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Stardog RDF Database Bites Into Fat Part Of The Market

By   /  May 30, 2012  /  No Comments

Clark & Parsia’s Stardog lightweight RDF database is moving into release candidate 1.0 mode just in time for next week’s upcoming Semantic Technology & Business Conference in San Francisco next week. The product’s been stable and useable for awhile now, but a 1.0 nomenclature still carries weight with a good number of IT buyers.

The focus for the product, says cofounder and managing principal Kendall Clark, is to be optimized for what he says is the fat part of the market – and that’s not the part that is dealing with a trillion RDF triples. “Most people and organizations don’t need to scale to trillions of anything,” though scaling up, and up, and up, is where most of Clark & Parsia’s competitors have focused their attention, he says. “We’ve seen a significant percentage of what people are doing with semantic technology and most applications are not at a billion triples today.” Take as an example Clark & Parsia’s customer, NASA, which built an expertise location system based on semantic technology that today is still not more than 20 million triples. “You might say that’s a little toy but not if you are at NASA and need defined experts, it is a real, valuable thing and we see this all the time,” he says.

The database vendors in pursuit of the smaller slice of the potential customer pie, where scaling up big-time does matter, aren’t concentrating on the scaling-down features that do matter to customers with more circumscribed yet strategic needs. “It will answer your queries but not in an optimal fashion for your data, because they made engineering choices to make it possible to load a billion triples, he says.  And maybe it won’t run on your iPad, either.

How is Stardog equipped to serve the fatter part of the market, where Clark says lots of interesting use cases and value lies? “We focused kind of obsessively not about big scale but about raw query execution speed,” he says. Long-running OLAP queries are the sweet spot for semantic technologies, he says, and Stardog honed in on that, turning in performance on the SP2B benchmarks that Clark notes are still the best of any RDF database. OLTP was next up as a focus – Clark & Parsia isn’t formally reporting numbers on the BSBM benchmark but Clark says numbers there look good around how much query volume it can handle.

“We just have a different goal than trying to load a trillion triples or address the most data, and that informs every choice you make in how you design a system,” he says. “We did everything we did because we wanted to be fast.”

Among other capabilities for a feature-rich 1.0 release is that the pure enterprise-grade Java solution is very simple to administer, install and manage, he says. And, there is no reasoning it won’t do, from RDFS all the way to the highest level of OWL 2. Additionally, it includes “some unique features for data integrity and data quality,” he notes. Users can use any semantic web language to describe constraints for data, and if they choose to enable this capability, Stardog will not let them write invalid data into the database.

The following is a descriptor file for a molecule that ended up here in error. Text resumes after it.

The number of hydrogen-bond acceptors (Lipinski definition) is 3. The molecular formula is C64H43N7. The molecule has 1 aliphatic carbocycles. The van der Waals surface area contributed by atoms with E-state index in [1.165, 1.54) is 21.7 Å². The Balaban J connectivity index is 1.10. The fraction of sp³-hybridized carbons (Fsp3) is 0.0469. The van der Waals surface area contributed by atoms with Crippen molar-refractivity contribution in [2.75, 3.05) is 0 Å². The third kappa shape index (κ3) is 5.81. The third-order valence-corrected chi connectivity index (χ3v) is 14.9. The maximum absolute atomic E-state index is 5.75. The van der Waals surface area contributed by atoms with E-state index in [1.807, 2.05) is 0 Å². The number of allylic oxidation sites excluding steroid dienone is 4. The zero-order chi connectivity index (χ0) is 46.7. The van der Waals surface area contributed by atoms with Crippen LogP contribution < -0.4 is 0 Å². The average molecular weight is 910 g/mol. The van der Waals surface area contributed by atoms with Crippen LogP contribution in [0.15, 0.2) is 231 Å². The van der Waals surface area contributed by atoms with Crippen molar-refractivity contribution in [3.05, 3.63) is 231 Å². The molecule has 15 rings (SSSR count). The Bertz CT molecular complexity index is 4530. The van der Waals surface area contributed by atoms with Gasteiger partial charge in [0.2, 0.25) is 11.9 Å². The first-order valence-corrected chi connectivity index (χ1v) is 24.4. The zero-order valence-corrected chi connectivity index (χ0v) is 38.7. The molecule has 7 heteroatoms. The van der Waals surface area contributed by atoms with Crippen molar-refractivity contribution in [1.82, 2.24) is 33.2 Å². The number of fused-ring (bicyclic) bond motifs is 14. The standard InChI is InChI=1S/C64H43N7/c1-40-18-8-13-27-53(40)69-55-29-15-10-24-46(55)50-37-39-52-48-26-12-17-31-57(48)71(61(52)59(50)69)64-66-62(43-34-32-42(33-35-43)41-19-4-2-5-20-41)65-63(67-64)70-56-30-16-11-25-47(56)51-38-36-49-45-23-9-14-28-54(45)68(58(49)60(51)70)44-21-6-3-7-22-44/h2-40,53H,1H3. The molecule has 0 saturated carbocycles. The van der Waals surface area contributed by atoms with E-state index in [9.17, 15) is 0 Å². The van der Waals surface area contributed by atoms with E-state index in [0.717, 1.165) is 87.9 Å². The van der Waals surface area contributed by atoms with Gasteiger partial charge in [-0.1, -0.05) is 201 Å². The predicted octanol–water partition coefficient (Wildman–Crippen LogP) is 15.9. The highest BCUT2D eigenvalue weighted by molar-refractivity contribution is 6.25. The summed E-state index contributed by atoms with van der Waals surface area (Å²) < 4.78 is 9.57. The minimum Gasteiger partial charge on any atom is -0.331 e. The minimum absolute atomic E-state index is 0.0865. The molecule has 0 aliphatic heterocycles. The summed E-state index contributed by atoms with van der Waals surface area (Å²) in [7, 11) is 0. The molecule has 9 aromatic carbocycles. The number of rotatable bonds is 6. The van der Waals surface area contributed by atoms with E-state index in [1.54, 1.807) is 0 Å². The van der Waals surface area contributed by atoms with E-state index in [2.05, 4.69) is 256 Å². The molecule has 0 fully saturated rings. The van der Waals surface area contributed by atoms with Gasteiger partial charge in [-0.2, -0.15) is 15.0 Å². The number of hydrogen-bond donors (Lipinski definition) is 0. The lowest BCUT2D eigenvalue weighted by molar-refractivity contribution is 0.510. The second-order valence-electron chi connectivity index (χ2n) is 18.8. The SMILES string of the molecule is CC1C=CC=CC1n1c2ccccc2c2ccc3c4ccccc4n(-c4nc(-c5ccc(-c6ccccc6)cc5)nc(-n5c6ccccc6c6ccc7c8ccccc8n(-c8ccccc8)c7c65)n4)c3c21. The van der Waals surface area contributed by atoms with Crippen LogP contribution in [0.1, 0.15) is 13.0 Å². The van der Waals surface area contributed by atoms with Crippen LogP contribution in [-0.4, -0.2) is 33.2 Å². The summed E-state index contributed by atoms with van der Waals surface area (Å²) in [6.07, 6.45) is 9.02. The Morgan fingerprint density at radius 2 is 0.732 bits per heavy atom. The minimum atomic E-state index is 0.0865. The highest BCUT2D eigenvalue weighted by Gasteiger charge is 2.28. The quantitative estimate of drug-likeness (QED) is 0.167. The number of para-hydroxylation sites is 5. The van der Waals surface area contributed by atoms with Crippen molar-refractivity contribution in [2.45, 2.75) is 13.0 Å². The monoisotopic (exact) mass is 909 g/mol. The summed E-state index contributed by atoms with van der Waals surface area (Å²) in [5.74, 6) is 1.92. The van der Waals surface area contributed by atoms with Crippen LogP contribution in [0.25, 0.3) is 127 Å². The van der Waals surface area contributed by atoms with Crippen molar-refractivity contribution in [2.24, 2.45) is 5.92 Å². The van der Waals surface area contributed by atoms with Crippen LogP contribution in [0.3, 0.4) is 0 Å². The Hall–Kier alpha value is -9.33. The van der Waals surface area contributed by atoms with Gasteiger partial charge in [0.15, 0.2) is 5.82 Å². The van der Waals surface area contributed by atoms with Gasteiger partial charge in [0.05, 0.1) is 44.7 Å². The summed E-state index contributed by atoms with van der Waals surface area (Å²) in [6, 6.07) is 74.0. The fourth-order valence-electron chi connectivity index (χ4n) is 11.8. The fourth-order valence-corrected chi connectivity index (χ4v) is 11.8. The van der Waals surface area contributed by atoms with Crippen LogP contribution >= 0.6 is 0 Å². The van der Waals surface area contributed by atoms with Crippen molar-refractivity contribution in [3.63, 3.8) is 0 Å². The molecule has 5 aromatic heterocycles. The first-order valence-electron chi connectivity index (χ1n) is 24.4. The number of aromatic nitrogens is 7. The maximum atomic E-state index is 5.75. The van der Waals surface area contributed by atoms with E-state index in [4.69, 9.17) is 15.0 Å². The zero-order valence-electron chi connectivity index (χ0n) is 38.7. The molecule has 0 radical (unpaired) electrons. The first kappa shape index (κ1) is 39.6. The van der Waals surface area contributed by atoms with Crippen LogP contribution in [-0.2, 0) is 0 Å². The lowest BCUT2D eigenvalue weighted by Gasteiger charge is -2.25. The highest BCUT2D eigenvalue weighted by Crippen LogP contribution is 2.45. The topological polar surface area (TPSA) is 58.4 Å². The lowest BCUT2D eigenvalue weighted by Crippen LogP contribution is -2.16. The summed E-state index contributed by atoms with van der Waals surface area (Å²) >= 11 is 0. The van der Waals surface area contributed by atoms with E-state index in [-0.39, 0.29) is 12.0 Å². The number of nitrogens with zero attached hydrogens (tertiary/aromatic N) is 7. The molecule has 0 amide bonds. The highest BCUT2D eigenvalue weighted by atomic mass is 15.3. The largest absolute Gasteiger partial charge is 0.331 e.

“So you can’t make data errors because the system won’t let data be written that’s not valid according to the rules you set up,” Clark says. As one example: Users can take a published ontology like FOAF, give it to Stardog, and tell it to use that ontology for the people data part of the database, and not to let anyone data into the database that is not valid for this schema.

For the next development cycle, big data is in play with Hadoop integration on the roadmap. “That’s exactly because some problems need to be solved with something like Hadoop, but in either case, what has to happen first is data integration,” Clark says, where semantic technology is a perfect fit. “You can’t analyze what happens in an organization or your customer base until you get your hands around all the relevant data in a cheap enough way.”





About the author

Jennifer Zaino is a New York-based freelance writer specializing in business and technology journalism. She has been an executive editor at leading technology publications, including InformationWeek, where she spearheaded an award-winning news section, and Network Computing, where she helped develop online content strategies including review exclusives and analyst reports. Her freelance credentials include being a regular contributor of original content to The Semantic Web Blog; acting as a contributing writer to RFID Journal; and serving as executive editor at the Smart Architect Smart Enterprise Exchange group. Her work also has appeared in publications and on web sites including EdTech (K-12 and Higher Ed), Ingram Micro Channel Advisor, The CMO Site, and Federal Computer Week.

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